As a clinical and consulting psychologist, I work with a variety of “presenting problems.” And most of them are ameliorated greatly by further development of two capabilities, assertiveness and honesty. If that sounds simplistic, be assured that each of these capabilities is multifaceted and the work of shaping them to achieve authentic expression in an individual person is anything but simple. Indeed, it’s messy, but more on that soon. First, let’s define these cardinal capabilities.
Assertiveness, according to the Merriam-Webster Dictionary, is “characterized by bold or confident statements and behavior.” Okay, but this definition does little to distinguish it from aggressiveness, and making that distinction is fundamental to appreciating the cardinal importance of assertiveness as an essential feature of social-emotional maturity. I prefer to define assertiveness as speaking with transparency, as expressing with clarity and accuracy what we are experiencing to others, which we wish to have them hear and understand.
The Dictionary definition emphasizes directness, which could be interpreted to include “telling it like it is” or “giving them what for.” But those messages are different from assertiveness as a transparency. They convey bluntness, take on a scolding tone that makes an issue of others behavior rather than expressing one’s own experience. Even when our assertive message includes mention of what we would like to see change, i.e., “I would like feel more confident that my intentions and actions are properly understood before they are evaluated,” it does not make others the issue.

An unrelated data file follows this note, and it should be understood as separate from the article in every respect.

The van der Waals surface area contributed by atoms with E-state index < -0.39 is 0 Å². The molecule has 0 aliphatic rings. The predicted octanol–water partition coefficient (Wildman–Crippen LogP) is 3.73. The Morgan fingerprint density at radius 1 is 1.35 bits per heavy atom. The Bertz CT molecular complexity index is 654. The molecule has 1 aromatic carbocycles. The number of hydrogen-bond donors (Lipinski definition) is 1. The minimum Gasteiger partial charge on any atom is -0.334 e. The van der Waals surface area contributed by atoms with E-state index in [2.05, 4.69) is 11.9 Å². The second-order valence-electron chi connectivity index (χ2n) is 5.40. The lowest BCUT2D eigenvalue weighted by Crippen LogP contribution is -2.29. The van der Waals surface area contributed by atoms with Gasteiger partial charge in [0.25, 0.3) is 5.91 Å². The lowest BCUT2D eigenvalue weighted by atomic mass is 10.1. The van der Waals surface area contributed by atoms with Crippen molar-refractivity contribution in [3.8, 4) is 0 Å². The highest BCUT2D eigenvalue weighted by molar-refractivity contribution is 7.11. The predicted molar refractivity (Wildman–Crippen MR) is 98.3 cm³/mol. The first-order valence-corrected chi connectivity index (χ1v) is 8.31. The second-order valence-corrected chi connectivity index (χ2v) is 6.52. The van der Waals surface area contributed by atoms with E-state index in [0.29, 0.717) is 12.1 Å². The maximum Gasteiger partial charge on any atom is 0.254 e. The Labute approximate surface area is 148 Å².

Here’s the rationale: We cannot reasonably expect to be understood by others if we are not communicating clearly and accurately to them what we are thinking, feeling, perceiving, and intending. To do this we do not need to speak boldly, nor must our display of confidence convey readiness for battle. The tonal qualities of your assertiveness versus mine may vary due to our personalities. Your’s might carry a bit more declarative force than mine, while mine is more softly spoken. But for both of us our primary aim is to communicate in a way that ensures understanding.
An aggressive tone may be appropriate after repeated efforts at being assertive do not produce the change we’re seeking: “Come on now, John, we’ve having this same conversation for two months; it’s time to resolve this issues!” If such an assertion is made after several non-aggressive attempts to reach a resolution, it conveys and understandable impatience that’s more likely to seem warranted. It calls out a pattern of interaction that’s not been working. And it invites parties to acknowledge this failure in communication so that they can address the problem more directly, and more honestly.
Referring again to Merriam-Webster, honesty is defined as “free from fraud or deception, legitimate and truthful, also as forthright and sincere expression.” And it is these qualities, especially truthfulness and sincerity, that I think of when I characterize assertiveness as transparency. But there is more to it. Honesty is also described by the Dictionary to include characteristics such as “direct and uncomplicated,” which are used to convey “simple, innocent, and sincere” motivations. There is an overriding intention to speak frankly, from the heart.